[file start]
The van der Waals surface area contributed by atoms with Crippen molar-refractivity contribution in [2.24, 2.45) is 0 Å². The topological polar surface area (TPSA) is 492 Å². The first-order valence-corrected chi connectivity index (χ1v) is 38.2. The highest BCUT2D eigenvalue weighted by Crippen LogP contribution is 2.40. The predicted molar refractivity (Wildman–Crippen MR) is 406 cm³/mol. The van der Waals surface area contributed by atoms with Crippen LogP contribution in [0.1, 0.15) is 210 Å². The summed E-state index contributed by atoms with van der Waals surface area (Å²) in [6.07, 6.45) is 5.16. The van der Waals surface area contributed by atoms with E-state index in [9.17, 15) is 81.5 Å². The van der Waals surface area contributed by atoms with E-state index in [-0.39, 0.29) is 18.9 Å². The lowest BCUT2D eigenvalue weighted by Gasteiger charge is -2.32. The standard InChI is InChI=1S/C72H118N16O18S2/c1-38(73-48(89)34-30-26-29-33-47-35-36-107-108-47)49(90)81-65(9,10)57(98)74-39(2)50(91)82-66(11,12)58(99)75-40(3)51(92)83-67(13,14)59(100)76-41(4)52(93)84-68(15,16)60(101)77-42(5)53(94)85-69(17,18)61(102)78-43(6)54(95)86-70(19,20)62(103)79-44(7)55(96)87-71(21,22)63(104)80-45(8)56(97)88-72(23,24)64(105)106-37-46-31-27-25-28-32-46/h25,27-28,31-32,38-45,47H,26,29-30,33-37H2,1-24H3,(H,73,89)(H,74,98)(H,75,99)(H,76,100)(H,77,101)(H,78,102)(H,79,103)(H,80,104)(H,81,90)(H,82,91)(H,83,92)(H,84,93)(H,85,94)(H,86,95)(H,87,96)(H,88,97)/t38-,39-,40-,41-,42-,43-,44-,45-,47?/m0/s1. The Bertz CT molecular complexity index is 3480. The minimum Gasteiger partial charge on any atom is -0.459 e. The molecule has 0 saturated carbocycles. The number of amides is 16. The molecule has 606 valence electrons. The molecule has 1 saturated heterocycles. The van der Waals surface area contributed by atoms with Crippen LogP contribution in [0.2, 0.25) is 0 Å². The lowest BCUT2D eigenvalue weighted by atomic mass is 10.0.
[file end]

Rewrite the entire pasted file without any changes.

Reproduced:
The van der Waals surface area contributed by atoms with Crippen molar-refractivity contribution in [2.24, 2.45) is 0 Å². The topological polar surface area (TPSA) is 492 Å². The first-order valence-corrected chi connectivity index (χ1v) is 38.2. The highest BCUT2D eigenvalue weighted by Crippen LogP contribution is 2.40. The predicted molar refractivity (Wildman–Crippen MR) is 406 cm³/mol. The van der Waals surface area contributed by atoms with Crippen LogP contribution in [0.1, 0.15) is 210 Å². The summed E-state index contributed by atoms with van der Waals surface area (Å²) in [6.07, 6.45) is 5.16. The van der Waals surface area contributed by atoms with E-state index in [9.17, 15) is 81.5 Å². The van der Waals surface area contributed by atoms with E-state index in [-0.39, 0.29) is 18.9 Å². The lowest BCUT2D eigenvalue weighted by Gasteiger charge is -2.32. The standard InChI is InChI=1S/C72H118N16O18S2/c1-38(73-48(89)34-30-26-29-33-47-35-36-107-108-47)49(90)81-65(9,10)57(98)74-39(2)50(91)82-66(11,12)58(99)75-40(3)51(92)83-67(13,14)59(100)76-41(4)52(93)84-68(15,16)60(101)77-42(5)53(94)85-69(17,18)61(102)78-43(6)54(95)86-70(19,20)62(103)79-44(7)55(96)87-71(21,22)63(104)80-45(8)56(97)88-72(23,24)64(105)106-37-46-31-27-25-28-32-46/h25,27-28,31-32,38-45,47H,26,29-30,33-37H2,1-24H3,(H,73,89)(H,74,98)(H,75,99)(H,76,100)(H,77,101)(H,78,102)(H,79,103)(H,80,104)(H,81,90)(H,82,91)(H,83,92)(H,84,93)(H,85,94)(H,86,95)(H,87,96)(H,88,97)/t38-,39-,40-,41-,42-,43-,44-,45-,47?/m0/s1. The Bertz CT molecular complexity index is 3480. The minimum Gasteiger partial charge on any atom is -0.459 e. The molecule has 0 saturated carbocycles. The number of amides is 16. The molecule has 606 valence electrons. The molecule has 1 saturated heterocycles. The van der Waals surface area contributed by atoms with Crippen LogP contribution in [0.2, 0.25) is 0 Å². The lowest BCUT2D eigenvalue weighted by atomic mass is 10.0.